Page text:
The setting and historical aspects too were really interesting. Most of the places that they traveled was really interesting, and there was a great combination of history and mythology that I really appreciated. But the bulk of the story took place in 19th Century Hawaii and the author did a great job of developing that setting. I read this book as part of my pirate month and you had not only really great sailing and high seas elements of this story but the tropical island really came alive. There was beautiful coastlines, waterfalls, jungles. It made me want to go to Hawaii more then I already do. There were also some subtle political intrigue and interesting historical moments which I honestly knew very little about. This had me looking up and researching Hawaiian history because I needed to know what actually happened and that to me is the mark of great historical fiction.

But as much as I liked the historical elements, the time travel stuff didn't totally work. I think I could have used a little bit more of those aspects. I like my time travel to have clear rules and yes, there were specific rules and the way they actually traveled was interesting, but it just was a much smaller part of the story than I was hoping for. I like my time travel to for lack of a better phrase, to go big or go home. Here the time travel was more of an undercurrent. I was thinking there would be more conversation of the butterfly affect and other aspect of time travel but here it was more subtle. They didn't even really talk about or explain the consequences of travelling through time until two-thirds of the way into the book.

However, when that time travel stuff did kick in, it was a fantastic read. It did have a bit of a slow start to me with quite a bit of exposition before getting into the heart of the story, but in the end the plot was incredibly intricate. Things came full circle and little things from earlier in the book came back in a big way during the climax. I saw a review from Alex at The Book Buzz where she called it a heist and that is so accurate. The heist elements were so brilliant and definitely my favorite part despite it not totally connecting with the historical elements. And that may have been because that was the big finish. I was definitely on the edge of my seat during the last 15% of the book. And while this is the first book in a series, I really appreciate that this one had a clear ending with exciting prospects of what will happen next.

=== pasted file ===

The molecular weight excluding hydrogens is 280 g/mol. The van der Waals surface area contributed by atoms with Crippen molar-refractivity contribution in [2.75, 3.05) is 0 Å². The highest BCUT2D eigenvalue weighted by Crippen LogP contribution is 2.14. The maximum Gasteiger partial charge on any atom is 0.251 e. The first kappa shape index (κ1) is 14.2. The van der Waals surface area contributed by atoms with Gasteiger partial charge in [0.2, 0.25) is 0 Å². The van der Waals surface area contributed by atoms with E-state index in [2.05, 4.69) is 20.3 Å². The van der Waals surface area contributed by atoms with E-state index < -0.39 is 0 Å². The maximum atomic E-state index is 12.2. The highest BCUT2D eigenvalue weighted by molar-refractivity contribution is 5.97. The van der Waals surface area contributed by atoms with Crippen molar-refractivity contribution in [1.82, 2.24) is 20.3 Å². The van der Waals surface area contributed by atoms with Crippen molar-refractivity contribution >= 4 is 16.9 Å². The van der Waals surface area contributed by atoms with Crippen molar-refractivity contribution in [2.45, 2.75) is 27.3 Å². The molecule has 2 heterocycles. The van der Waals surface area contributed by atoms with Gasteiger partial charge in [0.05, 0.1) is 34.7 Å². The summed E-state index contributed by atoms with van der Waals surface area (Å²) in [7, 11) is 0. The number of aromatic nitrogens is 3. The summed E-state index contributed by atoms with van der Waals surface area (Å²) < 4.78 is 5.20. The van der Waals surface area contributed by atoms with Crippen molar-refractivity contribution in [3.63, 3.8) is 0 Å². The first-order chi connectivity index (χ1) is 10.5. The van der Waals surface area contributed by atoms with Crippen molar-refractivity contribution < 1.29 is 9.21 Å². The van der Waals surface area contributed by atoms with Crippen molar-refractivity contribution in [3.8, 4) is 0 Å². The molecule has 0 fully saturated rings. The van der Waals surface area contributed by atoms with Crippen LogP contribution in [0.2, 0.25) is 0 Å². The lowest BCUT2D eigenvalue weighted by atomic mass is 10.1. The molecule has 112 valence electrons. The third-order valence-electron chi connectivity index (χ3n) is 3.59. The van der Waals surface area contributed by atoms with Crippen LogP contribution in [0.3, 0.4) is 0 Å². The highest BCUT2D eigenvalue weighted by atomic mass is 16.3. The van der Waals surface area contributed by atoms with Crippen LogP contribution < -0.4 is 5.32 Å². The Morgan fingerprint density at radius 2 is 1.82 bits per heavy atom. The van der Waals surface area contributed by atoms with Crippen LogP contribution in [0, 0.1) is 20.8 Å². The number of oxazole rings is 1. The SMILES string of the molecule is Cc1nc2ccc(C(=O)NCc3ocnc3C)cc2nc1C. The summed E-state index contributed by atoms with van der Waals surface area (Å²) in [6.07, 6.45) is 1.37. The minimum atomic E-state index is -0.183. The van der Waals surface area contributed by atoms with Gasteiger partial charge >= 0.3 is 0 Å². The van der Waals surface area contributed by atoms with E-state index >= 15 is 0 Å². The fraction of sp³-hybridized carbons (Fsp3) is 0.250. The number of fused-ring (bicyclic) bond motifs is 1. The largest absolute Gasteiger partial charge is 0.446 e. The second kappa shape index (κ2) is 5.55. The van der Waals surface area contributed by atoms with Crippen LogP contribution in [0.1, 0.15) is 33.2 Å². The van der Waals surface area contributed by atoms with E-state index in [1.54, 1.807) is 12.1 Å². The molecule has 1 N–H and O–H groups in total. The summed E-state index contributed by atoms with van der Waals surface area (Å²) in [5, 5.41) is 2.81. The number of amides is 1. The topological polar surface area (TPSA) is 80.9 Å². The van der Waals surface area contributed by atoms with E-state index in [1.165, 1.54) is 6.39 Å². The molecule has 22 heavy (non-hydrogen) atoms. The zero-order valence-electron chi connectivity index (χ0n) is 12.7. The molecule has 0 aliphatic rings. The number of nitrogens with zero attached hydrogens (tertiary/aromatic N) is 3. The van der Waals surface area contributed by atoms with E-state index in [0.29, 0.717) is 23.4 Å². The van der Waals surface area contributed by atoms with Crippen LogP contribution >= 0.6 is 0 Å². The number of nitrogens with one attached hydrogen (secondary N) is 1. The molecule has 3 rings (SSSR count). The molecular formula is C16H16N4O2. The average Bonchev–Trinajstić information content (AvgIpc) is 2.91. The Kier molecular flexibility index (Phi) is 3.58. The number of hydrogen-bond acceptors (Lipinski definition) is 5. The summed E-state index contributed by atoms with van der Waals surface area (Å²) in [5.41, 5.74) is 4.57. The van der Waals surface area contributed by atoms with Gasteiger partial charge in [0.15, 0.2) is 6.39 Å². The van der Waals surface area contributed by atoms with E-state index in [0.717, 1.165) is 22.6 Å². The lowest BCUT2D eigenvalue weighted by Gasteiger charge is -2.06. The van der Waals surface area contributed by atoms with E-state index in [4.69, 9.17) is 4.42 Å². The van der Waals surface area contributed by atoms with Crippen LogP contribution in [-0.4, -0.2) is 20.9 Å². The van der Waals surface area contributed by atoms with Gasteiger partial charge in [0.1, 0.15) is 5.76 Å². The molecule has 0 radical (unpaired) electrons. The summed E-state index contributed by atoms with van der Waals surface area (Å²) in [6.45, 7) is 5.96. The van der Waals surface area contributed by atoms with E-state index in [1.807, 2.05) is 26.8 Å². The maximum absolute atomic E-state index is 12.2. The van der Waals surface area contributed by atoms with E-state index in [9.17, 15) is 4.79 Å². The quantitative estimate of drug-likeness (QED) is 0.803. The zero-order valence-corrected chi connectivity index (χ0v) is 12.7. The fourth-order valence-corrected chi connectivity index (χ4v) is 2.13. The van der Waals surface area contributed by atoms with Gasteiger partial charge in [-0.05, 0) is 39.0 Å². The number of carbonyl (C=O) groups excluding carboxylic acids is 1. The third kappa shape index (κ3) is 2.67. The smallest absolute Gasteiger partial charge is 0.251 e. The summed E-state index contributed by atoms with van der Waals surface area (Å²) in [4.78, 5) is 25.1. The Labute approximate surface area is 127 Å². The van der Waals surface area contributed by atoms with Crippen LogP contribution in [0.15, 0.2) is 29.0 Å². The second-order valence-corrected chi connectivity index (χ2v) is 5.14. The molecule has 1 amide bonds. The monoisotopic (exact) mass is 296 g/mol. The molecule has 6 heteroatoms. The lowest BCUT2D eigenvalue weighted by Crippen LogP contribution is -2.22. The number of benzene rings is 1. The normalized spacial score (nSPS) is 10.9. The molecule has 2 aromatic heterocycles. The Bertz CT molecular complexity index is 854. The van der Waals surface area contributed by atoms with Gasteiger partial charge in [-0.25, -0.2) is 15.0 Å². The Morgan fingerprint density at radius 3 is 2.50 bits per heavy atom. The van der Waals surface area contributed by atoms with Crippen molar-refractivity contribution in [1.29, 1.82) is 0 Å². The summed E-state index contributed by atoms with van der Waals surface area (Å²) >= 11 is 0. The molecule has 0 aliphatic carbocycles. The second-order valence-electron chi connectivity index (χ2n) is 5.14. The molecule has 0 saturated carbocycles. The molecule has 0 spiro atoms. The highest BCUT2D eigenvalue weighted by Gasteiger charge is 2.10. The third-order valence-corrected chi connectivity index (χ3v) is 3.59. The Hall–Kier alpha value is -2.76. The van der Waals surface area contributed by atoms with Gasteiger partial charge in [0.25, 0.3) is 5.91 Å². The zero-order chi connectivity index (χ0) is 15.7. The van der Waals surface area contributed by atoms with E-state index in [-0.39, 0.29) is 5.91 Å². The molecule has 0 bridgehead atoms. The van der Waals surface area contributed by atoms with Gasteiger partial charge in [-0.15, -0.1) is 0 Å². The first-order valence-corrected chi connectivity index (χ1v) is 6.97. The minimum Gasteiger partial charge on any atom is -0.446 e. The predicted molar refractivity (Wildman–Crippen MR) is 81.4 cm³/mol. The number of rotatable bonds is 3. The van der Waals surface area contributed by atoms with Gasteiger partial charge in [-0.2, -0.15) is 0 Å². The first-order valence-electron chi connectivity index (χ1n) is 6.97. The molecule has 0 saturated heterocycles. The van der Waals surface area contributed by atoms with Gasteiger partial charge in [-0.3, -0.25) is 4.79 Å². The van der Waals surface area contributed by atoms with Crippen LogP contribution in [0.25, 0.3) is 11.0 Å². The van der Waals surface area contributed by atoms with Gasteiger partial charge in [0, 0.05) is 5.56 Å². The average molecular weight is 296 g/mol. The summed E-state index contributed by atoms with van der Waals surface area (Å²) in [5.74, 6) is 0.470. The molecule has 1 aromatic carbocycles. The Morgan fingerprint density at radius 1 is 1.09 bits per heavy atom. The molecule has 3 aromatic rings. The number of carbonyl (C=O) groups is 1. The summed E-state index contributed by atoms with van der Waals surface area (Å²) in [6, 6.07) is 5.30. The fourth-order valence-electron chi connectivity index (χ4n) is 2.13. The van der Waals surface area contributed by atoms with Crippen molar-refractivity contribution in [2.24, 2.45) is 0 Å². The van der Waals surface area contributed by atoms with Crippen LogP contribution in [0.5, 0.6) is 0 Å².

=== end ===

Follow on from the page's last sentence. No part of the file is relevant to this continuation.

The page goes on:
All in all, a good read that had great characters who interacted in fantastic ways, and interesting historical settings that combined history and mythology perfectly. Despite the slow pacing and the fact that it took me awhile to get into it, finished really strong with a conclusion that brought things full circle.

I give The Girl From Everywhere 8 out of 10 stars

Buy/Borrow/Bypass: Buy/Borrow. I would recommend to fans of historical fiction or anyone looking to try time travel for the first time. But I would also recommend this book to readers who like more character based stories that explore family relationships. That was the best part of this book to me.

Have you read The Girl From Everywhere? What did you think? Leave me a comment with your thoughts. And don't forget to check out the podcast down below for more of my thoughts and learn what Britt thoughts of the book. Especially if you read the book because we have spoilery thoughts in the last 20 minutes. Thanks for stopping by and HAPPY READING!


  1. Great review! I'm seen this book around, and I definitely need to read it soon. I don't time-travelling often, so I'm excited to give this one a try! This is the first time I've seen an audio review, and I love it :)

    Erika @ Books, Stars, and the Pages in Between

    1. I'm glad you liked the audio review. I think we're going to try to do them once a month. I'll be interested to see what you think. I do time travel a lot.